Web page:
I’ve spend the last few months digging into the intersection between the on-going deep learning revolution and the world-wide opportunity for startups. This little exercise has highlighted both how the startup funding world is evolving, and some of the unique issues and opportunities for deep learning-based startups.
Looking at some basic funding trends is a good place to start. Pitchbook as just published an excellent public summary of key quantitative trends in US startup funding: http://pitchbook.com/news/reports/2016-annual-vc-valuations-report
These show the growth in the seed funding level and valuation, the stretching out of the pre-seed stage for companies and the a reduction in overall funding activity from the exceedingly frothy levels of 2015.
Let’s look at some key pictures – first seed funding:
That’s generally a pretty comforting trend – seed round funding levels and valuations increasing steadily over time, without direct signs of a funding bubble or “irrational enthusiasm”. This says that strong teams with great ideas and demonstrated progress on their initial product (their Minimum Viable Product or “MVP”) are learning from early trial customers, getting some measurable traction and able to articulate a differentiated story to seed investors.
A second picture on time-to-funding gives a more sobering angle – time to funding:
This picture suggests that the time-line for progressing through the funding stages is stretching out meaningfully. In particular, it says that it is taking longer to get to seed funding – now more than two years. How to startups operate before seed? I think the answer is pre-seed angle funding, “friends-and-family” investment, credit cards and a steady diet of ramen noodles ;-). This means significant commitment to the minimally-funded startup as not a transitory moment but a life-style. It takes toughness and faith.
That commitment to toughness has been codified as the concept of the Lean Startup. In the “good old days” a mainstream entrepreneur has an idea, assembles a stellar team, raises money, rents space, buys computers, a phone systems, networks and cubicles, builds prototypes, hires sales and marketing people and takes a product to market. And everyone hoped customers would buy it just as they were supposed to. The Lean Startup model turns that around – an entrepreneur has an idea, gathers two talented technical friends, uses their old laptops and an AWS account, builds prototypes and takes themselves to customers. They iterate on customer-mandated features for a few months and take it to market as a cloud-based service. Then they raise money. More ramen-eating for the founding team, less risk for the investors, and better return on investment overall.
Some kinds of technologies and business models fit the Lean Startup model easily – almost anything delivered as software, especially in the cloud or in non-mission-critical roles. Some models don’t fit so well – it is tough to build new billion-transistor chips on just a ramen noodle budget, and tough to get customers without a working prototype. So the whole distribution of startups has shifted in favor of business models and technologies that look leaner.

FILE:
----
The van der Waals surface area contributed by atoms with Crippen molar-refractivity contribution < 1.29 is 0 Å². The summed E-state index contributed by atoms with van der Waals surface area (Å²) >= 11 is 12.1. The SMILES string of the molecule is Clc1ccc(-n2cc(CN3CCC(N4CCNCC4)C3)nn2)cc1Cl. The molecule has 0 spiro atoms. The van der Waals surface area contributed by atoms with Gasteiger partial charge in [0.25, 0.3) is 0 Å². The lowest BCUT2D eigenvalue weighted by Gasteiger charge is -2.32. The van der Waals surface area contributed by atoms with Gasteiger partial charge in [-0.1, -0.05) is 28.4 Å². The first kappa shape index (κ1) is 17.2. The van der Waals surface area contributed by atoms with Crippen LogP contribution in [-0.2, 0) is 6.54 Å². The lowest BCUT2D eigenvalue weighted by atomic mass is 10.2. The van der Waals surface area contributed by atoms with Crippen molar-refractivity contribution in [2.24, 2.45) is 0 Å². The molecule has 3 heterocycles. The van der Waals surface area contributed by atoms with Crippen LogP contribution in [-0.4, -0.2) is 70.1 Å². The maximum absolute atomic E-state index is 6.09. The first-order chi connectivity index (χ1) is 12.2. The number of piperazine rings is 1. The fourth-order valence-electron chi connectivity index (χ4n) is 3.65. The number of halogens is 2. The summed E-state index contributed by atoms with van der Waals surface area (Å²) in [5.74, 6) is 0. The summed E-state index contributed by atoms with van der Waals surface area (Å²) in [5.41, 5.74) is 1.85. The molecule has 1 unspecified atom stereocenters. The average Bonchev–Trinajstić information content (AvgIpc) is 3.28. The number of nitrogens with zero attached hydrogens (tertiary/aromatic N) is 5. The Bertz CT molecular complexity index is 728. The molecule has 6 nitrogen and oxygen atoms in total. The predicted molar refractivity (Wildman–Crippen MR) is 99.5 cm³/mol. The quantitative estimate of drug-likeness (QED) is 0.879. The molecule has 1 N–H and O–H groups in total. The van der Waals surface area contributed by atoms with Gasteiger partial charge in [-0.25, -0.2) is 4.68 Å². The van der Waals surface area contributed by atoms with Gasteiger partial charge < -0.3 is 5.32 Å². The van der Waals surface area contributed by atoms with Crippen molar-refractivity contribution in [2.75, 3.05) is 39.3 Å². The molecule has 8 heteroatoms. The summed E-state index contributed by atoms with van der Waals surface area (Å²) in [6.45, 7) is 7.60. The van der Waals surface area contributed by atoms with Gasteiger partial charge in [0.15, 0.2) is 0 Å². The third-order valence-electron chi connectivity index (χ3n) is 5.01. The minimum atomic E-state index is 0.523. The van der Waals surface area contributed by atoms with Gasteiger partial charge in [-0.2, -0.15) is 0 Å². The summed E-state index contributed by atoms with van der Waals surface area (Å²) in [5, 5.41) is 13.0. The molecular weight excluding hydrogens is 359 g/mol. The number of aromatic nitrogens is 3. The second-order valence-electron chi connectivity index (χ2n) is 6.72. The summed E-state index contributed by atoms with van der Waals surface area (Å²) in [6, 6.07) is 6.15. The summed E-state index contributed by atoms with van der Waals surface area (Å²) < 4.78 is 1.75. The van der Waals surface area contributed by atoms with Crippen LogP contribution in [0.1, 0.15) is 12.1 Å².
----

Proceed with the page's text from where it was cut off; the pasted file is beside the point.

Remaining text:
If you’re looking for sobering statistics, the US funding picture shows that funding has retreated a bit from the highs of 2015 and early 2016.
Does that mean that funding is drying up? I don’t think so. It just makes things look like late 2013 and early 2014, and certainly higher than 2011 and 2012. In fact, I believe that most quality startups are going to find adequate funding, though innovation, “leanness” and savvy response to emerging technologies all continue to be critically important.
To get a better idea of the funding trend, I dug a bit deeper into one segment – computing vision and imaging – hat I feel may be representative of a broad class of emerging technology-driven applications, especially as investment shifts towards artificial intelligence in all its forms.
For this, I mined Crunchbase, the popular startup funding event database and service, to get a rough picture of what has happened in funding over the past five years. It’s quite hard to get unambiguous statistics from a database like this when your target technology or market criteria don’t neatly fit the predefined categories. You’re forced to resort to description text keyword filtering which is slow and imperfect. Nevertheless, a systematic set of key word filters can give good relative measures over time, even if they can’t give very good absolute numbers. Specifically, I looked at the number of funding deals, and the number of reported dollars for fundings in embedded vision (EV) companies in each quarter over the past five years, as reported in Crunchbase and as filtered down to represent the company’s apparent focus. (It’s not trivial. Lots of startups’ descriptions talk, for example, about their “company vision” but that doesn’t mean they’re in the vision market ;-). The quarter by quarter numbers jump around a lot, of course, but the linear trend is pretty clearly up and to the right. This data seems to indicate a health level of activity and funding climate for embedded vision.
I’d say that the overall climate for technologies related to cognitive computing – AI, machine learning, neural networks, computer vision, speech recognition, natural language processing and their myriad applications – continues to look health as a whole as well.
In parallel with this look at funding, I’ve also been grinding away at additions, improvements, corrections and refinements on the Cognitive Computing Startup List. I’ve just made the third release of that list. Take a look!